Almost every state legally requires anti-bullying policies in schools. New Jersey has some of the most extensive bullying prevention policies—the state mandates teacher training on how to handle bullying and requires the state board of education to design a model anti-bullying policy that districts can follow.
Do Something. The Do Something authors and Do Something support groups,n.d.Web. 25 Jan. 2014
Stop Bullying. Stop Bullying Writing team, n.d. Web. 25 Jan. 2014
Violence Prevention Works. olweus Writing lab and 2014 Hazelden Foundation, 2014. Web. 26 Jan. 2014
Interview with Riley-
-What do you know about bullying?
A lot of kids do this in a lot of places in the country. some reasons they do it is for attention, some have family problems, and even people issues/a hard time communicating with others.
Most people don’t do anything about it when they see it, they think it will just pass, like a trend but its a big problem. Kids are committing suicide because of other kids, and what they say.
How does bullying affect you?
I have seen my friends get bullied
and I’ve been bullied. Bullying has already spread to kids that can’t defend themselves, or don't have the guts to stand up for themselves.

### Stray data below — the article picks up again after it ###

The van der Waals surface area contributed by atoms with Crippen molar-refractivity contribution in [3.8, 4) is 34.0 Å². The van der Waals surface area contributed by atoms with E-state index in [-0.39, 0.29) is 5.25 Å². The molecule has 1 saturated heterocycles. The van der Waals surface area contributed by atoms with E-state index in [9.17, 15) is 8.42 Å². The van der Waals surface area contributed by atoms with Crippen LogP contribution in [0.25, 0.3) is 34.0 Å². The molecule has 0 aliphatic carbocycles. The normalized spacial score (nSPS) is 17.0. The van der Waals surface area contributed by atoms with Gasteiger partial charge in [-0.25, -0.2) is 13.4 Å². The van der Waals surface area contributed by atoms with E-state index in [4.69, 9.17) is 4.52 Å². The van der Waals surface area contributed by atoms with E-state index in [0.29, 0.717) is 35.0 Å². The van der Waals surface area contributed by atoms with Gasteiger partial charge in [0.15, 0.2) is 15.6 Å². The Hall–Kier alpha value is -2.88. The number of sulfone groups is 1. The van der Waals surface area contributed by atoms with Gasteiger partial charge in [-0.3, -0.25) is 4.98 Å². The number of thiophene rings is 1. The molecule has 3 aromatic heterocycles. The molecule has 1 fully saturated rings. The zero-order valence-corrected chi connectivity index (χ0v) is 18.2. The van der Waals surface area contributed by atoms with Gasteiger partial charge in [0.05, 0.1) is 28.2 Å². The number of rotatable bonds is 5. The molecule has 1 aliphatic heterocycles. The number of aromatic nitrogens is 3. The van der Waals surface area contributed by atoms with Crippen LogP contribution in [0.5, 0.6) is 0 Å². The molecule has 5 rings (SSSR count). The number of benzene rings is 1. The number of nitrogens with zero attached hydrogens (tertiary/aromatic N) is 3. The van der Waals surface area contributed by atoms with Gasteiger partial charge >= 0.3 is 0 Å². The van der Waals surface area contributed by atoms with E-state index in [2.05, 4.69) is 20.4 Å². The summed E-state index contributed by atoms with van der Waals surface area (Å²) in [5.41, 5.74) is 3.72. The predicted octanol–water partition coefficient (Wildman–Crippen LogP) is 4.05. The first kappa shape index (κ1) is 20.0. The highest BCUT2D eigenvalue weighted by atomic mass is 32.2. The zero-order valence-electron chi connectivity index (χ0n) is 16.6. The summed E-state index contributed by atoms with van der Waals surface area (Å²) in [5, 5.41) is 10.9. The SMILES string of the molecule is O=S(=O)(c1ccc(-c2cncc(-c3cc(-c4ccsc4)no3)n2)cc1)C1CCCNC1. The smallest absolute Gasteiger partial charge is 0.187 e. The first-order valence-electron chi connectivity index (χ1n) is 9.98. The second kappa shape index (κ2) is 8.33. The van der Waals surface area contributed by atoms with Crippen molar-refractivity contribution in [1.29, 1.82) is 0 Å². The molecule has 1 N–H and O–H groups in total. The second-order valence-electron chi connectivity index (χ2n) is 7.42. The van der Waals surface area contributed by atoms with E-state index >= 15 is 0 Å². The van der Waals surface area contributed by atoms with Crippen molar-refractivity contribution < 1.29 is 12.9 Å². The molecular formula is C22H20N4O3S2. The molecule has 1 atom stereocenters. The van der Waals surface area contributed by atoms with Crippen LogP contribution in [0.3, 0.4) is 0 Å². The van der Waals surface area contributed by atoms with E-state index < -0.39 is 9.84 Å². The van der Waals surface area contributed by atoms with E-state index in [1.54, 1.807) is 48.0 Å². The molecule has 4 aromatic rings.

Bullying lowers self-esteem in people, and bullying creates depression which eventually causes thoughts of suicide, which is never good.
What do you recommend when confronting this problem?
When confronting a bully kids should’t start something else with the bully or be judged by their peers for standing up against a bully, Most importantly,
don’t let the bully get to you. If you’re being bullied tell a trusted adult and don’t make a scene out of what the bully is doing to you, that’s what the bully wants you to do.
Heileger, Riley. Personal interview. 27 Jan. 2014
Interview with Mrs. Werner:
Me- What do you know about bullying?
Bullying is a very serious issue in our society and schools. Bullying can be very harmful and dangerous. There needs to be a common knowledge (terminology) on bullying.
Such as the definition of: bully, bullying, bystander, victim, etc. Everyone needs to fully understand what a bystander means! This can be life saving to some people!
Me- Does bullying affect you? How does it affect you?
Mrs.Werner- Bullying doesn’t currently affect me.
Bullying definitely affected me in the past when I was growing up. I was the type of student who would stand up for the right things. Sometimes that would cause others to attack me for standing up for the victims.